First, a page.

2. the sending computer sets the strobe line;

3. the receiving computer recognizes the setting of the strobe line and reads the data from the data link through its parallel data port;

4. the receiving computer sets the acknowledge line;

5. the sending computer recognizes the setting of the acknowledge line, resets the strobe, and loads the next piece of data to be sent on the data link;

6. the receiving computer recognizes the resetting of the strobe and resets the acknowledge line; and

7. the sending computer recognizes the setting of the acknowledge line and sets the strobe line for the next piece of data to be sent.

The above method is very safe, since data are only sent from the sending computer to the receiving computer as fast as the receiving computer can handle them. Unfortunately, the delays spent polling or checking the status of the strobe and acknowledge lines reduces the overall rate at which data can be sent from the sending computer to the receiving computer. Therefore, it is desirable to implement a method of data communication between two computers whereby unnecessary delays spent polling the acknowledge line can be eliminated, without causing a corresponding rise in the error rate.

SUMMARY OF THE INVENTION

The present invention is a method of transmitting data from a sending computer to a receiving computer. The method comprises the steps of determining an optimum hold time for which the sending computer must set a strobe signal to ensure that the receiving computer can read the data transmitted without error. Upon determining the optimum hold time, the data are transmitted from the sending computer to the receiving computer by repetitively placing the data on a communication link disposed between the sending computer and the receiving computer and setting the strobe signal for a time at least equal to the optimum hold time to alert the receiving computer that data are being transmitted over the communication link. The optimum hold time is determined by transmitting copies of a known pattern of data from the sending computer to the receiving computer. The receiving computer compares the pattern of data received with a known pattern of data provided to the receiving computer. The receiving computer sets a flag if the received pattern of data contains an error. The step of transmitting a copy of a known pattern of data from the sending computer to the receiving computer is repeated using different hold times until an optimum hold time is determined. The optimum hold time is the minimum hold time for which the receiving computer accurately receives the known pattern of data without setting the flag.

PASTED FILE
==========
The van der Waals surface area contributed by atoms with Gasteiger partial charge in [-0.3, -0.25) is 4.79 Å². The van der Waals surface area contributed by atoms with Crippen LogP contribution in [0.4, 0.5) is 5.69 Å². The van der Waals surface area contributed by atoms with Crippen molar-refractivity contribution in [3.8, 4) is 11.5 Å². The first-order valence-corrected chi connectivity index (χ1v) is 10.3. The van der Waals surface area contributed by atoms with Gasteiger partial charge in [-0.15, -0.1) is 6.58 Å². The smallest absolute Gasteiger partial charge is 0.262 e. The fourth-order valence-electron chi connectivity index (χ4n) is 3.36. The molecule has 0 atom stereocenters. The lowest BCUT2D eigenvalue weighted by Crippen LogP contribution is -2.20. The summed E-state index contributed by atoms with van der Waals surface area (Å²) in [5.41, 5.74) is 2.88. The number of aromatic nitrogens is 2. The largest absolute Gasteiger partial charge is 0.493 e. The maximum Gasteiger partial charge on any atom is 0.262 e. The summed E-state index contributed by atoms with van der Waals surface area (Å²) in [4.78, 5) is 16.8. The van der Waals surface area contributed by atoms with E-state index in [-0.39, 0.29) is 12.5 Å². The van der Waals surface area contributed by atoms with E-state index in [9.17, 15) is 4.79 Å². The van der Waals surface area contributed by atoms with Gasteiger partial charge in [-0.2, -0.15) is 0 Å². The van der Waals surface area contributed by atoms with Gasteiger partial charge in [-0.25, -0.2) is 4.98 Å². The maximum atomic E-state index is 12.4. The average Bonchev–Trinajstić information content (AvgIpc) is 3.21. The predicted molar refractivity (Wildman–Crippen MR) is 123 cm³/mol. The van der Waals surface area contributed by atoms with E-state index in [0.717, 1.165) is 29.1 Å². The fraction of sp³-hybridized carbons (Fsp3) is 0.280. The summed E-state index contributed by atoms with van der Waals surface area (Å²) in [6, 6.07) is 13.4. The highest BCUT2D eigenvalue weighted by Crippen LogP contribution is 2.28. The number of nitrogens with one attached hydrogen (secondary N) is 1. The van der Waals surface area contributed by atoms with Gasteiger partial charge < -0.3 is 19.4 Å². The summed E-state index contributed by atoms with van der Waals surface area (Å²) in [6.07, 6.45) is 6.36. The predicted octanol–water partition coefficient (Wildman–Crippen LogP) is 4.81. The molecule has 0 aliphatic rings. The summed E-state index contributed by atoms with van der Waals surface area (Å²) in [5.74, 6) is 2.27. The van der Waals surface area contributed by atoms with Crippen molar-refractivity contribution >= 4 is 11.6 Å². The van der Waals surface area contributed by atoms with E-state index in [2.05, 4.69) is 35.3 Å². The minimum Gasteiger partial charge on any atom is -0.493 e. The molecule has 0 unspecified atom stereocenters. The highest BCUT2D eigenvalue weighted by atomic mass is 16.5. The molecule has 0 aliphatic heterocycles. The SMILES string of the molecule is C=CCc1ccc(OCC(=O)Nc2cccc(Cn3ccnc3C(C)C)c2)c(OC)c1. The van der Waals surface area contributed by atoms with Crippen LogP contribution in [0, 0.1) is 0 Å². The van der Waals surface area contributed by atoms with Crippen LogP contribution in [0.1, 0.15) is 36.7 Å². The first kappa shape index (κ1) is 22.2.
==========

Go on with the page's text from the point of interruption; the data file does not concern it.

BRIEF DESCRIPTION OF THE DRAWINGS

FIG. 1 is a block diagram of a communications network disposed between two computers;

FIG. 2 is a timing diagram of a data link and a strobe line;

FIG. 3A is a flow chart of a computer program used to implement a method of computer communications according to the present invention;

FIG. 3B is a flow chart of a computer subroutine used to implement a method for determining an optimal strobe pulse duration according to the present invention; and

FIG. 4 is a block diagram of an alternative embodiment of a serial communications link in which the present invention is used.

DESCRIPTION OF THE PREFERRED EMBODIMENT

FIG. 1 is a block diagram of a computer communications network. A sending computer 10 comprises a central processing unit (CPU) 12, a parallel communications port 14, a serial port 360, a random access memory (RAM) 16 and a read only memory (ROM) 18. CPU 12 is connected to parallel communications port 14 by a data bus 20 and to a serial port 360 by a data bus 23 (which may be the same as data bus 20). RAM 16 and ROM 18 are connected to CPU 12 by data/address lines 22. Connected to parallel communications port 14 is a communications link shown generally at 50. Communications link 50 comprises a data link 52, a strobe line 54, and an acknowledge line 56. Strobe line 54 carries a strobe signal generated by sending computer 10 to alert a receiving computer 30, described below, that data are being transmitted. However, it is realized strobe 54 could be an integral part of data link 52.